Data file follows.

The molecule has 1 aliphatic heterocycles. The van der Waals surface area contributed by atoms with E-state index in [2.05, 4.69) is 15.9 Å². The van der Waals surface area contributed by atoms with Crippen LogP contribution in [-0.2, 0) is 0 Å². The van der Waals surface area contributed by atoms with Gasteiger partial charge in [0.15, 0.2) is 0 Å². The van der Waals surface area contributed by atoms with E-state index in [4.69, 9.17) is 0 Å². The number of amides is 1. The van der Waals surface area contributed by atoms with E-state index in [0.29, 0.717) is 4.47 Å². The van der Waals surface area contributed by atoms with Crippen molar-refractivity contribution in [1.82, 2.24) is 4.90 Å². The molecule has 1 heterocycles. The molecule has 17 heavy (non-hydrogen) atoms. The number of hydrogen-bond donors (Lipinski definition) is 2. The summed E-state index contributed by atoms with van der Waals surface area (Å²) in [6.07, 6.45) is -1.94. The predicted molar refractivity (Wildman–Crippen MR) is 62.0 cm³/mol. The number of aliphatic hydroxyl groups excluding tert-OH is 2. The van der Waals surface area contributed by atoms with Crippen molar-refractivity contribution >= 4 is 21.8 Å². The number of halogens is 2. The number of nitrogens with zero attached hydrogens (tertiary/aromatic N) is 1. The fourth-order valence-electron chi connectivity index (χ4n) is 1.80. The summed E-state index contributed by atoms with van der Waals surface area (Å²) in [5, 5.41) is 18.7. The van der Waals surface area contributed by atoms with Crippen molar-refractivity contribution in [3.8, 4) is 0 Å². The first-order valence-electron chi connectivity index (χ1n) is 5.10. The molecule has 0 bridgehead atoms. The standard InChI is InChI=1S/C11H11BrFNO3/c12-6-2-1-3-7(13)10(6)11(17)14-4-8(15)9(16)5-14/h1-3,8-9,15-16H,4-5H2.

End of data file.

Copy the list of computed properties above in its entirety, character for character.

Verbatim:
The molecule has 1 aliphatic heterocycles. The van der Waals surface area contributed by atoms with E-state index in [2.05, 4.69) is 15.9 Å². The van der Waals surface area contributed by atoms with Crippen LogP contribution in [-0.2, 0) is 0 Å². The van der Waals surface area contributed by atoms with Gasteiger partial charge in [0.15, 0.2) is 0 Å². The van der Waals surface area contributed by atoms with E-state index in [4.69, 9.17) is 0 Å². The number of amides is 1. The van der Waals surface area contributed by atoms with E-state index in [0.29, 0.717) is 4.47 Å². The van der Waals surface area contributed by atoms with Crippen molar-refractivity contribution in [1.82, 2.24) is 4.90 Å². The molecule has 1 heterocycles. The molecule has 17 heavy (non-hydrogen) atoms. The number of hydrogen-bond donors (Lipinski definition) is 2. The summed E-state index contributed by atoms with van der Waals surface area (Å²) in [6.07, 6.45) is -1.94. The predicted molar refractivity (Wildman–Crippen MR) is 62.0 cm³/mol. The number of aliphatic hydroxyl groups excluding tert-OH is 2. The van der Waals surface area contributed by atoms with Crippen molar-refractivity contribution >= 4 is 21.8 Å². The number of halogens is 2. The number of nitrogens with zero attached hydrogens (tertiary/aromatic N) is 1. The fourth-order valence-electron chi connectivity index (χ4n) is 1.80. The summed E-state index contributed by atoms with van der Waals surface area (Å²) in [5, 5.41) is 18.7. The van der Waals surface area contributed by atoms with Crippen molar-refractivity contribution in [3.8, 4) is 0 Å². The first-order valence-electron chi connectivity index (χ1n) is 5.10. The molecule has 0 bridgehead atoms. The standard InChI is InChI=1S/C11H11BrFNO3/c12-6-2-1-3-7(13)10(6)11(17)14-4-8(15)9(16)5-14/h1-3,8-9,15-16H,4-5H2.